The locality where Hay township developed was originally known as Lang's Crossing-place (named after three brothers named Lang who were leaseholders of runs on the southern side of the river). It was the crossing on the Murrumbidgee River of a well-travelled stock-route (known as 'the Great North Road') leading to the markets of Victoria. In 1856-7 Captain Francis Cadell, pioneer of steam-navigation on the Murray River, placed a manager at Lang's Crossing-place with the task of establishing a store (initially in a tent). In August 1858 steamers owned by rival owners, Francis Cadell and William Randell, successfully travelled up the Murrumbidgee as far as Lang's Crossing-place (with Cadell's steamer Albury continuing up-river to Gundagai). By October 1859 "Hay" had been chosen as the name for the township [after John Hay (later Sir John), a wealthy squatter from the Upper Murray, member of the NSW Legislative Assembly and former Secretary of Lands and Works] (Wikipedia, 17/1/07). Hay, situated on the Murrumbidgee, was gazetted as a town in 1859. (DUAP et al, Regional Histories, pp194). In the late nineteenth century, several grand buildings representing Hay's aspirations to become the capital of the Riverina were built. However inter-colonial disputes over trade thwarted these aspirations and instead of booming Hay remained small and isolated, but importantly connected to Sydney via a rail line (Hay Council SHI nomination 2006).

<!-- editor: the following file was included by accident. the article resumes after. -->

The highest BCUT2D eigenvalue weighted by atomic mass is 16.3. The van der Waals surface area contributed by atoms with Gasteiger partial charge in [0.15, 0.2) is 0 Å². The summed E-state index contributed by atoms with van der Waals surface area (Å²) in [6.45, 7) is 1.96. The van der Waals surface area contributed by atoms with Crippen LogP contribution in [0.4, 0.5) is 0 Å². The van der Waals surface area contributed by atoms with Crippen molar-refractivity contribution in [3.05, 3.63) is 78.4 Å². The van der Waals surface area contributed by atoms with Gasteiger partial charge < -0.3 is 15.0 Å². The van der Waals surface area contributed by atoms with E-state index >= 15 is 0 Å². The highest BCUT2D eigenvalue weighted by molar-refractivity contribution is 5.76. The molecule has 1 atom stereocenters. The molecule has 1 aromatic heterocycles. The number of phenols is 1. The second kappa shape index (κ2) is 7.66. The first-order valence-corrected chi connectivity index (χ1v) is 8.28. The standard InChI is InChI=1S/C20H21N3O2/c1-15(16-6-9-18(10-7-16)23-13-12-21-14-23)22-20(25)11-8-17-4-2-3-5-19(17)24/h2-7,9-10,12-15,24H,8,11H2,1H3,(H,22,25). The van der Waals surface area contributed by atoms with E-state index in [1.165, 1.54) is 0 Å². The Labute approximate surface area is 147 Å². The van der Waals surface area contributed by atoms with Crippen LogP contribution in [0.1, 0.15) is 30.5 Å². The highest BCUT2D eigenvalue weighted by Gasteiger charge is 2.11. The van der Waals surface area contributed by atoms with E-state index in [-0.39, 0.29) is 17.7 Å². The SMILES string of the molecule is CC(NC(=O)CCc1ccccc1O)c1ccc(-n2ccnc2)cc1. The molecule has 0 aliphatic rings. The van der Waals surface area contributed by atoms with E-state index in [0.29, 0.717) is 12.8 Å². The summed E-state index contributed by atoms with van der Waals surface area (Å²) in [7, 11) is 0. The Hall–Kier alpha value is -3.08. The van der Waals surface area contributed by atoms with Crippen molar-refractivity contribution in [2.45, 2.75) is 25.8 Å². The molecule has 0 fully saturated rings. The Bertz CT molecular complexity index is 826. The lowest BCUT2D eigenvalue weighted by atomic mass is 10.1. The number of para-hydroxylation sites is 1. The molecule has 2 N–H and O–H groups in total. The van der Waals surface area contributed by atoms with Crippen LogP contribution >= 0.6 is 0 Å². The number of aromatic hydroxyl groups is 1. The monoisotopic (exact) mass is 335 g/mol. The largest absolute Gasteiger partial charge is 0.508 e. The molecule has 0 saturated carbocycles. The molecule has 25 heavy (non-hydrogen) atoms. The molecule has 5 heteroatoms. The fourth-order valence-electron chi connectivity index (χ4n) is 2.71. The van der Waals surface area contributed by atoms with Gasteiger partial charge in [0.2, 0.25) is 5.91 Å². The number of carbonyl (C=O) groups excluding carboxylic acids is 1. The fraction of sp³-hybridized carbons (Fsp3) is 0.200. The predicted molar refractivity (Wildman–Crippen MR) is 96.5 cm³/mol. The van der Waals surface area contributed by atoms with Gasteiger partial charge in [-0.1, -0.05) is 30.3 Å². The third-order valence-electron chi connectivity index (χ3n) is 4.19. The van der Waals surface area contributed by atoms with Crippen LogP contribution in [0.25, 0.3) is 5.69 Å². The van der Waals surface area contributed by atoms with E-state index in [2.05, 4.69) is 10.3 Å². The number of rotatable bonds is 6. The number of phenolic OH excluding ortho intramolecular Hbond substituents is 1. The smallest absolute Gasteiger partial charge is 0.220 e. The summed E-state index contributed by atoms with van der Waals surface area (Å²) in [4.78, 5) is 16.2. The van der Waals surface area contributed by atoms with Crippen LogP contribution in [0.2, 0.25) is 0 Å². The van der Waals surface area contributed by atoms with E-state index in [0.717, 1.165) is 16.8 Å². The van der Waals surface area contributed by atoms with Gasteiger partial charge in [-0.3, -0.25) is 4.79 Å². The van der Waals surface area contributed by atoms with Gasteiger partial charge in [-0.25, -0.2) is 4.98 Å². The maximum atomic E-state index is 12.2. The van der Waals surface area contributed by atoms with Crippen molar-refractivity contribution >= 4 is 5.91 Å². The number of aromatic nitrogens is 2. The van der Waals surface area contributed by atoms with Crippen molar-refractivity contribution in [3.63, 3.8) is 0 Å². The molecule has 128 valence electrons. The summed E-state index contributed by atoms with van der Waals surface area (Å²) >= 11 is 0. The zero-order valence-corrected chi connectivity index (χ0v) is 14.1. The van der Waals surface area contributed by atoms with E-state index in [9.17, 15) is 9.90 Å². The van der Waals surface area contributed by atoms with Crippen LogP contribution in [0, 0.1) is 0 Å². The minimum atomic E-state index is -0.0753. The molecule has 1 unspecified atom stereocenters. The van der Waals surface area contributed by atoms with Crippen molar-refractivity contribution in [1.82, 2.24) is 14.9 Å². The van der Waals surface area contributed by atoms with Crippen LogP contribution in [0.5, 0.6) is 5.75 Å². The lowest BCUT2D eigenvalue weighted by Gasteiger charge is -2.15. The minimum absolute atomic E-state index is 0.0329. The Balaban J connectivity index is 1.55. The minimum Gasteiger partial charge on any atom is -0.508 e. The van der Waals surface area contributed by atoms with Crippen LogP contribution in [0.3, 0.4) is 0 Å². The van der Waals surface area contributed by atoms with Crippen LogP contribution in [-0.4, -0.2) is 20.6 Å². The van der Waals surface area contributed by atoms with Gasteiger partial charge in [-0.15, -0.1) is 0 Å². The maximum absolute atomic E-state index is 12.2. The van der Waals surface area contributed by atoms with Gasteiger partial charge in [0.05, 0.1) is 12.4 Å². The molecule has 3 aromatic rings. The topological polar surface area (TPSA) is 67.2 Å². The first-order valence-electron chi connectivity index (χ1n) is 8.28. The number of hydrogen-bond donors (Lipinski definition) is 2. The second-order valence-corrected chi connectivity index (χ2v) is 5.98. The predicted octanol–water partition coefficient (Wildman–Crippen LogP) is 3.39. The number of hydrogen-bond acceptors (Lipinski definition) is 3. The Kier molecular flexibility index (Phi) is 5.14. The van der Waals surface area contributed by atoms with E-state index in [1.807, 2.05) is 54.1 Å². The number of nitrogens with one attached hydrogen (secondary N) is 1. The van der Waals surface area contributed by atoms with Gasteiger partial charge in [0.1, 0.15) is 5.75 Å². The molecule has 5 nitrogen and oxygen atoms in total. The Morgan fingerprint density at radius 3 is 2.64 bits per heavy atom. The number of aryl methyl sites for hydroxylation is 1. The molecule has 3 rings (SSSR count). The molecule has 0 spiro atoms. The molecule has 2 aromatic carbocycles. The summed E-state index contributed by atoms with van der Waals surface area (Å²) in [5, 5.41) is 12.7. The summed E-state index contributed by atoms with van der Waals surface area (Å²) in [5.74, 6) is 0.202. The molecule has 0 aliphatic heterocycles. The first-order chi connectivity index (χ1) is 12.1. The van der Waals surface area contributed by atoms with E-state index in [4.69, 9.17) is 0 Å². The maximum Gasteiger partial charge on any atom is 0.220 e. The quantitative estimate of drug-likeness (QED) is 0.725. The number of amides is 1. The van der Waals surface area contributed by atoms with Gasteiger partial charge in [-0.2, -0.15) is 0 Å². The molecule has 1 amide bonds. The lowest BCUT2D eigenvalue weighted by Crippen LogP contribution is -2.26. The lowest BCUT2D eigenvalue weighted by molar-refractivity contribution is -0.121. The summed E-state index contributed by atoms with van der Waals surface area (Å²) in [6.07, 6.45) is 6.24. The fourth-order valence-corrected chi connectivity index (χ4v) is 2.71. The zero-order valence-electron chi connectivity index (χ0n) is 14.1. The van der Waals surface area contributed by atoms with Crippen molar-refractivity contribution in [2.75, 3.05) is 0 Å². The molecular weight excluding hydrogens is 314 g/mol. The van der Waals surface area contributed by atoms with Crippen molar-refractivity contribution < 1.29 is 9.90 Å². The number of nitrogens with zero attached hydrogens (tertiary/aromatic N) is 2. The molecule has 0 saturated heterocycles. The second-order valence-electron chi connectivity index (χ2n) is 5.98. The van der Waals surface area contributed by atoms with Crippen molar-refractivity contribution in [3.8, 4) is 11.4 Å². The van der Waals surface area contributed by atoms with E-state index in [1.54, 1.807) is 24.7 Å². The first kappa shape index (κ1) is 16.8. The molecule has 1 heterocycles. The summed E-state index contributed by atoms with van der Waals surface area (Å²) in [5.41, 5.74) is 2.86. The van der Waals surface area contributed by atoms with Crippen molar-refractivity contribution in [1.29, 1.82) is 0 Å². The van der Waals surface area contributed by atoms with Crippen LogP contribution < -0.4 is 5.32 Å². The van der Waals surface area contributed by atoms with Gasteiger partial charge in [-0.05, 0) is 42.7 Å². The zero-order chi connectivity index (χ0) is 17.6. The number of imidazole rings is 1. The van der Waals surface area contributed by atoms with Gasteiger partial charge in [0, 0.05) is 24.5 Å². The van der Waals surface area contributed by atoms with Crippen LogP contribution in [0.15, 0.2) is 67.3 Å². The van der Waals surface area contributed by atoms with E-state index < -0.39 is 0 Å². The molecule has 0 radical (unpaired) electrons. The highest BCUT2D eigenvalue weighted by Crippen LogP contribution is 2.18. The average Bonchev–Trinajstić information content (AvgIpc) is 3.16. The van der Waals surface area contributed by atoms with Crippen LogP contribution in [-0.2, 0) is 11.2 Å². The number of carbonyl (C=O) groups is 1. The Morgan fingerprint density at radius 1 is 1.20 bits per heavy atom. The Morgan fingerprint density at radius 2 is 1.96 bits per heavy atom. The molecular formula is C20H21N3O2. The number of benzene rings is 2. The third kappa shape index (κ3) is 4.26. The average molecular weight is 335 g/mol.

The Gaol's beginnings, 1870 to 1915